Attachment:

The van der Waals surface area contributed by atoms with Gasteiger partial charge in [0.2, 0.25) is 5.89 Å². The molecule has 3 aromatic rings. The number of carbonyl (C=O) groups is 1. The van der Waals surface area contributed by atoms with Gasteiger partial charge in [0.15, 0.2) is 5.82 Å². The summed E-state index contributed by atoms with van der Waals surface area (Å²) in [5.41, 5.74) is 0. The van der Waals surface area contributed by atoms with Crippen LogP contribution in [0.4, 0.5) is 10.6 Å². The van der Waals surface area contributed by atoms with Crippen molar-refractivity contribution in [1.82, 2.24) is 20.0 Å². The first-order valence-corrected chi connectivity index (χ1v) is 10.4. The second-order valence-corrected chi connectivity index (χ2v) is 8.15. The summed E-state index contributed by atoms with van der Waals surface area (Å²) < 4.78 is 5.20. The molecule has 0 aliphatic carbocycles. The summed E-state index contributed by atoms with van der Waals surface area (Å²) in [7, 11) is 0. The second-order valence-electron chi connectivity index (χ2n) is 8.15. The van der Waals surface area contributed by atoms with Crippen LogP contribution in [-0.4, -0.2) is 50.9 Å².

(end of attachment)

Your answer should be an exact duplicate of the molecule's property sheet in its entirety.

The van der Waals surface area contributed by atoms with Gasteiger partial charge in [0.2, 0.25) is 5.89 Å². The molecule has 3 aromatic rings. The number of carbonyl (C=O) groups is 1. The van der Waals surface area contributed by atoms with Gasteiger partial charge in [0.15, 0.2) is 5.82 Å². The summed E-state index contributed by atoms with van der Waals surface area (Å²) in [5.41, 5.74) is 0. The van der Waals surface area contributed by atoms with Crippen LogP contribution in [0.4, 0.5) is 10.6 Å². The van der Waals surface area contributed by atoms with Crippen molar-refractivity contribution in [1.82, 2.24) is 20.0 Å². The first-order valence-corrected chi connectivity index (χ1v) is 10.4. The second-order valence-corrected chi connectivity index (χ2v) is 8.15. The summed E-state index contributed by atoms with van der Waals surface area (Å²) < 4.78 is 5.20. The molecule has 0 aliphatic carbocycles. The summed E-state index contributed by atoms with van der Waals surface area (Å²) in [7, 11) is 0. The second-order valence-electron chi connectivity index (χ2n) is 8.15. The van der Waals surface area contributed by atoms with Crippen LogP contribution in [-0.4, -0.2) is 50.9 Å².